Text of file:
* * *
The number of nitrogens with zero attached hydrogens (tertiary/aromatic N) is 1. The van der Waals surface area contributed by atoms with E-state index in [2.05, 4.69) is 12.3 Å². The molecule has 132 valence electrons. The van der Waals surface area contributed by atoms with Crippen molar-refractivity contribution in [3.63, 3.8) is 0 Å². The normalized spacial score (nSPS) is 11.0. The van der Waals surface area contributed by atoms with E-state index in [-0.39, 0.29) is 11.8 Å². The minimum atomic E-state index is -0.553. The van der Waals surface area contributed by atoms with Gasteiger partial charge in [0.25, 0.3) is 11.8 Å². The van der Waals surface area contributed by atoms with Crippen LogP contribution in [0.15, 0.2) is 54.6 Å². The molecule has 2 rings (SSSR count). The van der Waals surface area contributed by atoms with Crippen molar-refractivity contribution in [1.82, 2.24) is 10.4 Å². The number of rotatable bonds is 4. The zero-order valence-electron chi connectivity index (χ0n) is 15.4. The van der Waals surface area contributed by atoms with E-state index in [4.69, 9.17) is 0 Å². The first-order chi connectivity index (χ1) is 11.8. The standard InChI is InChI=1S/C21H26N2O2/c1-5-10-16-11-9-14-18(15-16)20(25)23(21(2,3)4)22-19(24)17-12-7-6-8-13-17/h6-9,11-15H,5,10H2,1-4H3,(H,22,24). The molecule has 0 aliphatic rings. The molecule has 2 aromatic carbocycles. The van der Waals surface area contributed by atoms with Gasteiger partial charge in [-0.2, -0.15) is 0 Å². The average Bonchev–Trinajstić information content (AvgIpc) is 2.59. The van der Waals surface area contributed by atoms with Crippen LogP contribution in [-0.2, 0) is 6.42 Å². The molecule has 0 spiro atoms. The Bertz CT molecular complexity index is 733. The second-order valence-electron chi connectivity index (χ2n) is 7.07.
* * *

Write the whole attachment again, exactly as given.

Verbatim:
The number of nitrogens with zero attached hydrogens (tertiary/aromatic N) is 1. The van der Waals surface area contributed by atoms with E-state index in [2.05, 4.69) is 12.3 Å². The molecule has 132 valence electrons. The van der Waals surface area contributed by atoms with Crippen molar-refractivity contribution in [3.63, 3.8) is 0 Å². The normalized spacial score (nSPS) is 11.0. The van der Waals surface area contributed by atoms with E-state index in [-0.39, 0.29) is 11.8 Å². The minimum atomic E-state index is -0.553. The van der Waals surface area contributed by atoms with Gasteiger partial charge in [0.25, 0.3) is 11.8 Å². The van der Waals surface area contributed by atoms with Crippen LogP contribution in [0.15, 0.2) is 54.6 Å². The molecule has 2 rings (SSSR count). The van der Waals surface area contributed by atoms with Crippen molar-refractivity contribution in [1.82, 2.24) is 10.4 Å². The number of rotatable bonds is 4. The zero-order valence-electron chi connectivity index (χ0n) is 15.4. The van der Waals surface area contributed by atoms with E-state index in [4.69, 9.17) is 0 Å². The first-order chi connectivity index (χ1) is 11.8. The standard InChI is InChI=1S/C21H26N2O2/c1-5-10-16-11-9-14-18(15-16)20(25)23(21(2,3)4)22-19(24)17-12-7-6-8-13-17/h6-9,11-15H,5,10H2,1-4H3,(H,22,24). The molecule has 0 aliphatic rings. The molecule has 2 aromatic carbocycles. The van der Waals surface area contributed by atoms with Gasteiger partial charge in [-0.2, -0.15) is 0 Å². The average Bonchev–Trinajstić information content (AvgIpc) is 2.59. The van der Waals surface area contributed by atoms with Crippen LogP contribution in [-0.2, 0) is 6.42 Å². The molecule has 0 spiro atoms. The Bertz CT molecular complexity index is 733. The second-order valence-electron chi connectivity index (χ2n) is 7.07.